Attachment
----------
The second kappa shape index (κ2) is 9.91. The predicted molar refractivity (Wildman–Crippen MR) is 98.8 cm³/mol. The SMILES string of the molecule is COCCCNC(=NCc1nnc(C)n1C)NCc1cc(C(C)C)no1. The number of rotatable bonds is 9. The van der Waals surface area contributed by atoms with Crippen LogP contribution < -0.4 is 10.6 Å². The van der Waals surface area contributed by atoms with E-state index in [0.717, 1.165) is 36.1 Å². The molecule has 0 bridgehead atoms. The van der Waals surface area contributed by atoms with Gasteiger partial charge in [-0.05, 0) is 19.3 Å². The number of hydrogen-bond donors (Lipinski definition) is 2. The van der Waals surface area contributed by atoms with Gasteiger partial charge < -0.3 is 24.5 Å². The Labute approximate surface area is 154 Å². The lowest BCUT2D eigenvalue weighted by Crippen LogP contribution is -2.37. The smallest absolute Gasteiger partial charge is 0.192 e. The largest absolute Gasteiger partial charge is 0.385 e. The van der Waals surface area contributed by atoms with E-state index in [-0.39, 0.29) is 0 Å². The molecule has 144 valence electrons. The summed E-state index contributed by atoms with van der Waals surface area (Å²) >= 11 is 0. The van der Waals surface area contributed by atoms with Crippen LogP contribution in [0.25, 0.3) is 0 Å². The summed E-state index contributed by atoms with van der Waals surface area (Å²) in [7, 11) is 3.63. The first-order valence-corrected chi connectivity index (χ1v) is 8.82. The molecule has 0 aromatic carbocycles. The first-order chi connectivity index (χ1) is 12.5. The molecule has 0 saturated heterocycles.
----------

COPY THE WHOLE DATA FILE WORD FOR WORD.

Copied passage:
The second kappa shape index (κ2) is 9.91. The predicted molar refractivity (Wildman–Crippen MR) is 98.8 cm³/mol. The SMILES string of the molecule is COCCCNC(=NCc1nnc(C)n1C)NCc1cc(C(C)C)no1. The number of rotatable bonds is 9. The van der Waals surface area contributed by atoms with Crippen LogP contribution < -0.4 is 10.6 Å². The van der Waals surface area contributed by atoms with E-state index in [0.717, 1.165) is 36.1 Å². The molecule has 0 bridgehead atoms. The van der Waals surface area contributed by atoms with Gasteiger partial charge in [-0.05, 0) is 19.3 Å². The number of hydrogen-bond donors (Lipinski definition) is 2. The van der Waals surface area contributed by atoms with Gasteiger partial charge < -0.3 is 24.5 Å². The Labute approximate surface area is 154 Å². The lowest BCUT2D eigenvalue weighted by Crippen LogP contribution is -2.37. The smallest absolute Gasteiger partial charge is 0.192 e. The largest absolute Gasteiger partial charge is 0.385 e. The van der Waals surface area contributed by atoms with E-state index in [-0.39, 0.29) is 0 Å². The molecule has 144 valence electrons. The summed E-state index contributed by atoms with van der Waals surface area (Å²) >= 11 is 0. The van der Waals surface area contributed by atoms with Crippen LogP contribution in [0.25, 0.3) is 0 Å². The summed E-state index contributed by atoms with van der Waals surface area (Å²) in [7, 11) is 3.63. The first-order valence-corrected chi connectivity index (χ1v) is 8.82. The molecule has 0 aromatic carbocycles. The first-order chi connectivity index (χ1) is 12.5. The molecule has 0 saturated heterocycles.